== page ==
bathe before she went to sleep: ‘I'll die pure, and I want only you to wash me.'”

Umm Hassan is dead.

Everyone knew that this Monday morning, November 20th, 1995, was the time set for Nabilah, Fatimah's daughter, to meet death.

Everyone awoke and waited, but no one was brave enough to go to her house to discover she was dead. Umm Hassan had told everyone, and everyone believed her.

Only I was taken by surprise.

I stayed with you until eleven at night, and then, exhausted, I went to my room and slept. It was night, the camp was asleep, and no one told me.

But everyone else knew.

No one would question Umm Hassan because she always told the truth. Hadn't she been the only one to weep on the morning of June 5, 1967? Everyone was dancing in the streets, anticipating going home to Palestine, but she wept. She told everyone she'd decided to wear mourning. Everyone laughed and said Umm Hassan had gone mad. Throughout the six long days of the war she never opened the windows of her house; on the seventh, out she came to wipe away everyone's tears. She said she knew Palestine would not come back until all of us had died.

Over the course of her long life, Umm Hassan had buried her four children one after the other. They would come to her borne on planks, their clothes covered in blood. All she had left was a son called Naji, who lived in America. Though Naji wasn't her real son, he was: She had picked him up from beneath an olive tree on the Kabri-Tarshiha road and had fed him from her dry breasts, then returned him to his mother when they reached the village of Qana, in Lebanon.

Umm Hassan died today.

No one dared go into her house. About twenty women gathered to wait, then Sana' came and knocked on the door, but no one opened it. She pushed it, it opened, she went in and ran to the bedroom. Umm Hassan was sleeping, her head covered with her white headscarf. Sana' went over and took
her by the shoulders, and the chill of death flowed into the hands of the
-seller's wife, who screamed. The women entered, the weeping began, and everyone raced to the house.

I, too, would like to run with the others, go in with them, see Umm Hassan sleeping her eternal sleep and breathe in the smell of olives that clung to her small home.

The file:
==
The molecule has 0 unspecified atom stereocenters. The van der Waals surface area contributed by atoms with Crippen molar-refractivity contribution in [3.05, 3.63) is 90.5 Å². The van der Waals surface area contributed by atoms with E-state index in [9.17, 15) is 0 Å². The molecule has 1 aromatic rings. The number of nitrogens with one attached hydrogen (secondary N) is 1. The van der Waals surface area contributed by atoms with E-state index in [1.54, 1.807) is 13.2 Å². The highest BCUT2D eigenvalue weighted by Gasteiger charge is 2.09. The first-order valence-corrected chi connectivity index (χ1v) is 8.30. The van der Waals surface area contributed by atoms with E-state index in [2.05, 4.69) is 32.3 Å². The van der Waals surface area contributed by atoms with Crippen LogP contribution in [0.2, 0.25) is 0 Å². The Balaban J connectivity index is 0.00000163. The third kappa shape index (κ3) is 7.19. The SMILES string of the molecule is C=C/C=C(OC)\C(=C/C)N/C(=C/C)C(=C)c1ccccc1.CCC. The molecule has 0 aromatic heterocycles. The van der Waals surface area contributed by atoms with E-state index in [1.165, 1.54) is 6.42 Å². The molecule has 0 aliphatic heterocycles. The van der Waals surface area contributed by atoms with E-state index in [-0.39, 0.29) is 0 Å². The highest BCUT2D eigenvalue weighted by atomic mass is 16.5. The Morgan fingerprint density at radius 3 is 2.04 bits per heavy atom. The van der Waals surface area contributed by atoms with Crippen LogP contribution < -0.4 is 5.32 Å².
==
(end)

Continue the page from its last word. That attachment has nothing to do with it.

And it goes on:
But I didn't weep.

For three months I've been incapable of reacting. Only this man floating above his bed makes me feel the throb of life. For three months he's been laid out on his bed in Galilee Hospital, where I work as a doctor, or where I pretend that I'm a doctor. I sit next to him, and I try. Is he dead or alive? I don't know – am I helping or tormenting him? Should I tell him stories or listen to him?

For three months I've been in this room.

Today Umm Hassan died, and I want him to know, but he doesn't hear. I want him to come with me to her funeral, but he won't get up.

They said he fell into a coma.

An explosion in the brain causing permanent damage. A man lies in front of me, and I have no idea what to do. I'll just try not to let him rot while he's still alive, because I'm sure he's asleep, not dead.

But what difference does it make?

Is it true what Umm Hassan said about a sleeper being like a dead man – that the sleeper's soul leaves his body only to return when he wakes, but that the dead man's soul leaves and doesn't come back? Where is the soul of Yunes, son of Ibrahim, son of Suleiman al-Asadi? Has it left him for a distant place, or is it hovering above us in the hospital room, asking me not to go because the man is immersed in distant darknesses, afraid of the silence?

I swear I've no idea.

On her first visit Umm Hassan said that Yunes was in torment. She said he was in a different place from us.